Open to the Unexpected

Ann Sponberg Peterson writes:    

It's great to be back attending to this blog.  

The good news is that Empowering Learners is entering its eighth year.  We continue to have wonderful and steadfast support from a loyal band of followers.  Good work continues to get done with our brothers and sisters in the far North of Namibia.  Sea containers have traversed the Atlantic and arrived at their destinations.  And Gregory and I are indeed packing our bags and getting ready for our return trip. 

It hardly seems possible.  On January 9, we depart again for a journey that shares music, good will, opens us to new experiences, and renews the friendships that support this project so diligently.  A few weeks ago, when I had the opportunity to speak to our student travelers – I suggested to them that the key to a journey such as this is to remember to be open.  Open to the newness, open to the beauty, and open to the unexpected.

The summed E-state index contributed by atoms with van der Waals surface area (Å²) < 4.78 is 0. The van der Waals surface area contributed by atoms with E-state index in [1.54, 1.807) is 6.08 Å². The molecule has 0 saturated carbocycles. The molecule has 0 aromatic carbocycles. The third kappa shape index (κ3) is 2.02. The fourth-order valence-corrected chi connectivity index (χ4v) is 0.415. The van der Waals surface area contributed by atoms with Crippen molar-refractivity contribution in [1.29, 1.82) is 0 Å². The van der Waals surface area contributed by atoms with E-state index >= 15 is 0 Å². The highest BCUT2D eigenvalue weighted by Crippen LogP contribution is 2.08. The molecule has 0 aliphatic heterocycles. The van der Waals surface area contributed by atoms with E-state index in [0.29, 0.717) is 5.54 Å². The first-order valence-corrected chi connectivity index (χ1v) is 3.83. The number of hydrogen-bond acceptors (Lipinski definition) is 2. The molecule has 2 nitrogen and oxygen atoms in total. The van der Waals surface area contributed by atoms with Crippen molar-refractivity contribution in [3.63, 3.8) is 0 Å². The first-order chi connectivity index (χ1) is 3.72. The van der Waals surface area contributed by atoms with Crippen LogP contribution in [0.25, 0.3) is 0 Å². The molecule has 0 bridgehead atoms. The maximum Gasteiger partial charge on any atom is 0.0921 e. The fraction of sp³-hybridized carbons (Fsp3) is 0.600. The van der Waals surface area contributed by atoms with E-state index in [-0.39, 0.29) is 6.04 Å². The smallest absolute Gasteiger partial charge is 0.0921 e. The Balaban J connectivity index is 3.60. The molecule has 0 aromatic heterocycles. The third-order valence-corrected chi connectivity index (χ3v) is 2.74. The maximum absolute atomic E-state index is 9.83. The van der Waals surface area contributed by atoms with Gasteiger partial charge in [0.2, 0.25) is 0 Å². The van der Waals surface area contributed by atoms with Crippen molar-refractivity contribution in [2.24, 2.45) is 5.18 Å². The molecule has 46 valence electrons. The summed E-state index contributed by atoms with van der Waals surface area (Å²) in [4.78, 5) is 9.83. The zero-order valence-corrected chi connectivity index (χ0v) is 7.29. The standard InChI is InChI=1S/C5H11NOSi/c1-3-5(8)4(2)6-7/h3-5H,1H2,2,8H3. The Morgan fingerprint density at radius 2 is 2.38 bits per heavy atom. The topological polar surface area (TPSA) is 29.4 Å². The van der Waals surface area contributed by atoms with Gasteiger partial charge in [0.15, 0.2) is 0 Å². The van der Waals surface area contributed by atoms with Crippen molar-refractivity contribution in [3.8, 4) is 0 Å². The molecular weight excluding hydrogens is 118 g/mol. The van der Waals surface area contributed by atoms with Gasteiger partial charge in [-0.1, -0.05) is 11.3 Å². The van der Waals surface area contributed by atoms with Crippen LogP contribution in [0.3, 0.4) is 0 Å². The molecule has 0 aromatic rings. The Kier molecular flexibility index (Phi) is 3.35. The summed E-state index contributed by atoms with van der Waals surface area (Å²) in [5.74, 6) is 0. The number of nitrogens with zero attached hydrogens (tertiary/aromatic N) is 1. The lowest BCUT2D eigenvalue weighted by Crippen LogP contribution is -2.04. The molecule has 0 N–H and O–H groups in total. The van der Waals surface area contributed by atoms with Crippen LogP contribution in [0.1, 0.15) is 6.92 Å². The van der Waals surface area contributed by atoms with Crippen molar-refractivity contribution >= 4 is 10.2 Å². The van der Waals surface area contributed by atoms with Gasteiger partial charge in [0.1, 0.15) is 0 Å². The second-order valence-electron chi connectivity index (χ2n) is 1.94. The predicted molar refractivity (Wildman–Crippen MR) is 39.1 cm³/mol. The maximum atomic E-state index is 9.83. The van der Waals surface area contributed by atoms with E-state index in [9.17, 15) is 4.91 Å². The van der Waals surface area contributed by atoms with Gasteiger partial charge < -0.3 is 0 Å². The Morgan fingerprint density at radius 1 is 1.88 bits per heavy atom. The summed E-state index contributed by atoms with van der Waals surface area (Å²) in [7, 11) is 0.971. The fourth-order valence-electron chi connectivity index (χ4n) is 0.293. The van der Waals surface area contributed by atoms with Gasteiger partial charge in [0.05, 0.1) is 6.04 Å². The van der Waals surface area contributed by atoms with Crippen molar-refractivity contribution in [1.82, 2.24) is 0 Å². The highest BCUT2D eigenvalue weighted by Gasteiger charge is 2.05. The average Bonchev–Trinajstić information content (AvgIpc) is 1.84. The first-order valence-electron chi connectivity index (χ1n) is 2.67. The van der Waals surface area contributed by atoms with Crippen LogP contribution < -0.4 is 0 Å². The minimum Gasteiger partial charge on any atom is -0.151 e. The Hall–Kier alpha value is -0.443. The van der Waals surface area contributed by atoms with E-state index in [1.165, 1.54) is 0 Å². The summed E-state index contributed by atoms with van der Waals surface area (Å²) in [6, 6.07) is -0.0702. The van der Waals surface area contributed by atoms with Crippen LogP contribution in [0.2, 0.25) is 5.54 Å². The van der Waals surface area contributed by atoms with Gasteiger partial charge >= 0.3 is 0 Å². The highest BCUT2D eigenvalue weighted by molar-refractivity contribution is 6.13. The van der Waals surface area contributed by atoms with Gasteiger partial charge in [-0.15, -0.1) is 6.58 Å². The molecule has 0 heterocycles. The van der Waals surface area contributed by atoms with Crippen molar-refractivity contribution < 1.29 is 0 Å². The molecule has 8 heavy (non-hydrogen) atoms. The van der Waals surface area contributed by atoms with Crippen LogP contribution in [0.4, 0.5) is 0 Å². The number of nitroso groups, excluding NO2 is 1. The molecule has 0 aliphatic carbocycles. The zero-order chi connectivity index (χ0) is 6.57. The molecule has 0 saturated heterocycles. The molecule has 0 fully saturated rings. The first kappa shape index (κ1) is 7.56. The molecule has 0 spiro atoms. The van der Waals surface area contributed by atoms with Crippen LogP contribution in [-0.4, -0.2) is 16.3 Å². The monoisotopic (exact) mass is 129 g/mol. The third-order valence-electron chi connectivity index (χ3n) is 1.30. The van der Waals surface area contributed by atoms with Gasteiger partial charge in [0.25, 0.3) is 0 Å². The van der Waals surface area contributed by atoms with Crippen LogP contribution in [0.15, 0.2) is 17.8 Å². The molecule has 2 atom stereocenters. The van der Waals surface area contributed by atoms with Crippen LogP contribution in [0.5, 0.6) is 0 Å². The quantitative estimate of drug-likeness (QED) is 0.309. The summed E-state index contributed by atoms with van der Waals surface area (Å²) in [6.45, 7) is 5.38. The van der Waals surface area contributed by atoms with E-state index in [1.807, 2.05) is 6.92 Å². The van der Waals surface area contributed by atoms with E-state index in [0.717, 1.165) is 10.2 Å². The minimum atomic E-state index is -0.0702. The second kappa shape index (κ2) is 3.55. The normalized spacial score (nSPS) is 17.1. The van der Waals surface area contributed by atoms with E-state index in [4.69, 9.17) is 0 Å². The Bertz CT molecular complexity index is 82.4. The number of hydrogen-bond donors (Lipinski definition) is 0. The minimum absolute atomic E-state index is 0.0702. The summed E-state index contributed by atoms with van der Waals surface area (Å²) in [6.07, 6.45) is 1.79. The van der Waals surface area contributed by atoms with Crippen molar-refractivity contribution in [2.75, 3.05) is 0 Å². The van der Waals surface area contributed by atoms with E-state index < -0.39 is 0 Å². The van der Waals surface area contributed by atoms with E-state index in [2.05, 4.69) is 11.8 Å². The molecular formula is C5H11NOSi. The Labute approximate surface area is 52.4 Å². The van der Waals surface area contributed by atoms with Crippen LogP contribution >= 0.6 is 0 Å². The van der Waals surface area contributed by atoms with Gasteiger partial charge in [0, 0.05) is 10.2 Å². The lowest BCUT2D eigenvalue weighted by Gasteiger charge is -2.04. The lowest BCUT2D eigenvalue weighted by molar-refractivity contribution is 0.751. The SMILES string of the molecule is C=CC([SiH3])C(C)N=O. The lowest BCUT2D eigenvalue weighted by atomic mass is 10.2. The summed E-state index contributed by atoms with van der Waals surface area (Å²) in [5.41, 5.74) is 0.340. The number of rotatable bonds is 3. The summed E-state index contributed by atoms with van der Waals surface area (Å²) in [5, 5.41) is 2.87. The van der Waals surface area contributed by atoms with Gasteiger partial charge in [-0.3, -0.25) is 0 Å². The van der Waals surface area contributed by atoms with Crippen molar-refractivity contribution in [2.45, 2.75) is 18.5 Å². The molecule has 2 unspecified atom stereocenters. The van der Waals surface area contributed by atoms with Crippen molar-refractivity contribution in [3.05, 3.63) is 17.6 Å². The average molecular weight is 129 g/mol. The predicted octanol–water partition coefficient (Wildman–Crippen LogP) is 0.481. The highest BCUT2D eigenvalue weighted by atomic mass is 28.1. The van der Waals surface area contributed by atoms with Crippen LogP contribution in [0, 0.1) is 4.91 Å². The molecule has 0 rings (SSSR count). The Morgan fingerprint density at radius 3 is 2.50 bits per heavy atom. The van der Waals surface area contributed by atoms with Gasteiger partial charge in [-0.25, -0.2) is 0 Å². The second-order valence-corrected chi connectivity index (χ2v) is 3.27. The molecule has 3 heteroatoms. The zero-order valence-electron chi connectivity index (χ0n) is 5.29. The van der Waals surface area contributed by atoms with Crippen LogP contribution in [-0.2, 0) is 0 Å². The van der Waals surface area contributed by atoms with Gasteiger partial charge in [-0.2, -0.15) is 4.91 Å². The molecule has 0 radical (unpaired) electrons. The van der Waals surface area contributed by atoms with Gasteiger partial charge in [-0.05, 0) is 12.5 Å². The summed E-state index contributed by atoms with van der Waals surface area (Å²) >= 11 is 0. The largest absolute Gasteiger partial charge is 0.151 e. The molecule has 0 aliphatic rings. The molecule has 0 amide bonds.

The Peterson basement is filling with Braille books, One World Futbols, art supplies, and primary school teaching supplies such as boxes of math manipulatives.  These suitcases which we will carefully haul with us will garner the scrutiny of many airport security agents.  And we will once again have some fun as we tell our story while being screened. 

While we enjoy bringing these supplies, we will delight even more in visiting the rural schools that have been built.  We will walk through the school libraries that have been furnished with thousands of books, and we will rekindle our treasured friendships in the North. 

We promise to take loads of photos.  And we will bring your heartfelt greetings and hugs with us. 

Thank you all for your interest in this project and your generous financial support.  Thanks to you we thrive.  Thanks to you we continue the good work.  And thanks to you there will be more to come.   May it be so.  

Learning is not attained by chance, it must be sought with ardor and attended to with diligence.   ~ Abigail Adams. 
Empowering Learners.